The constant rain, the shingled roofs, the cloaked strangers chasing me relentlessly through the dark, forcing me to find desperate sanctuary in Tesla Tower.
Once again a tourist in Teslagrad, transported to steampunk Europe this time courtesy of Apple TV instead of PS4.
Arriving in the tower once again, dry and with time to think, it’s here that Teslagrad really begins.
It’s always a joy when the mechanics of movement are learned through an opening that doubles as story exposition. It’s a sign of a studio willing to go that extra mile to provide immersion – a complete interactive experience, drawing players in rather than distancing them with a “play the tutorial” announcement.
Teslagrad on Apple TV works just as I remember it on PS4, which comes as a relief. Studio Rain Games hasn’t made shortcuts in the transition.
Beating the first boss for the second time is tough but satisfying, as boxes rain down, trying to push me to the right where fiery death threatens. This inferno battle has since been nerfed on Apple TV via an update which I find odd. While it was a hard-won battle, it was certainly doable. Perhaps the nerfing was for the sake of those on a touchscreen, without the advantage of a physical controller.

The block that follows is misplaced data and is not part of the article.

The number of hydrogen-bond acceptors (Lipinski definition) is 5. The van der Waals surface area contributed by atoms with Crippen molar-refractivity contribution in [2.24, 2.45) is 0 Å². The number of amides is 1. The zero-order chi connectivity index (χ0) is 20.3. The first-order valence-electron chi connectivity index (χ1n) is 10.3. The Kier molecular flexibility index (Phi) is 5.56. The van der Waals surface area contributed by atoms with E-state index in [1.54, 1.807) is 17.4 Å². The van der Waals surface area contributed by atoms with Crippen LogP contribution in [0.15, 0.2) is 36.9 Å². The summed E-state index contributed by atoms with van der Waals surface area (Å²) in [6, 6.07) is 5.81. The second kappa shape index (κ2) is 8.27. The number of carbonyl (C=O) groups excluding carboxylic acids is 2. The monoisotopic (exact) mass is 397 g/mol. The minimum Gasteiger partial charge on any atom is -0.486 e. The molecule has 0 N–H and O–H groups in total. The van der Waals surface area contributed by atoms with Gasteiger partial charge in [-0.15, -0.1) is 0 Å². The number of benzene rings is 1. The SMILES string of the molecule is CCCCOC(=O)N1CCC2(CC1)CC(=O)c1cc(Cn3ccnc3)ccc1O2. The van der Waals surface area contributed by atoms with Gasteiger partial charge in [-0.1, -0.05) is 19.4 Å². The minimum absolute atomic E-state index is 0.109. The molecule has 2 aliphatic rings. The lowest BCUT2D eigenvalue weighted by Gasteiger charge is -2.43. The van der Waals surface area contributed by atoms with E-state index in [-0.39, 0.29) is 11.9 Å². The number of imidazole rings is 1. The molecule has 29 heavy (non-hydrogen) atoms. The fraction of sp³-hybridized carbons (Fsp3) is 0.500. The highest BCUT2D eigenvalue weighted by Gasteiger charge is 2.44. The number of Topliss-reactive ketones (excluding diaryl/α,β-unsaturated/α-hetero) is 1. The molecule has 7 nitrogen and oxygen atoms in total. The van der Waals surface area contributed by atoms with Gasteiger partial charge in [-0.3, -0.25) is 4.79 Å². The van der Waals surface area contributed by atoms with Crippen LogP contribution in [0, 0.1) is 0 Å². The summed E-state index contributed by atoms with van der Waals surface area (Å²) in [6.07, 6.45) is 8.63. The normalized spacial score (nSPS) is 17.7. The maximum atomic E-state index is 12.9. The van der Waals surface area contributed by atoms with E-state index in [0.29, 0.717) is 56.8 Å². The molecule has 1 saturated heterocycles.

Past this first boss and the journey upwards through the tower continues.
With the map easily accessible via the L1 shoulder button, I proceed cautiously, and on this second adventure I’m managing to pick up a few of the hard-to-get collectible cards hidden throughout levels.
Even at this early stage the creativity in the puzzle design is impressive. In some sections the small bipedal robots help, in some they hinder and need to be avoided. Earning the teleport ability introduces me once again to the genuinely creepy wraith-like creatures, that want nothing more than to drain the life-force from my avatar. Platforms changed to the correct polarity send me hurtling across chasms otherwise impossible to traverse.
Ah, the theatre. These animations are works of art, and I chastise myself for accidentally knocking the thumbstick, removing me from viewing the theatre in full-screen. Once again still, full-screen resumes and the remainder of the cut-scene plays out. Further up, another piece of the puzzle unveiled in another theatre room. The contrasting animation styles between normal gameplay and these film sections acts as both story exposition and a palate-cleanser, allowing players to continue refreshed, ready to take on the next physical or mental challenge.
Studio Rain Games and publisher Playdigious have provided Apple TV gamers a welcome console experience with Teslagrad, achieving a fine balance between mental puzzling and action-platforming that is a joy to play.
Onwards and upwards.
If you’re new to The Apple TV Gaming Blog (ATVG), or just new to Apple TV gaming in general, or both, then the best place to get acquainted is our Best Apple TV Games Of 2017 article. You’ll find a great collection of games to play, and a bunch of useful links to our previous site content. Enjoy.
5 thoughts on “Impressions: Teslagrad On Apple TV”
Comments are closed.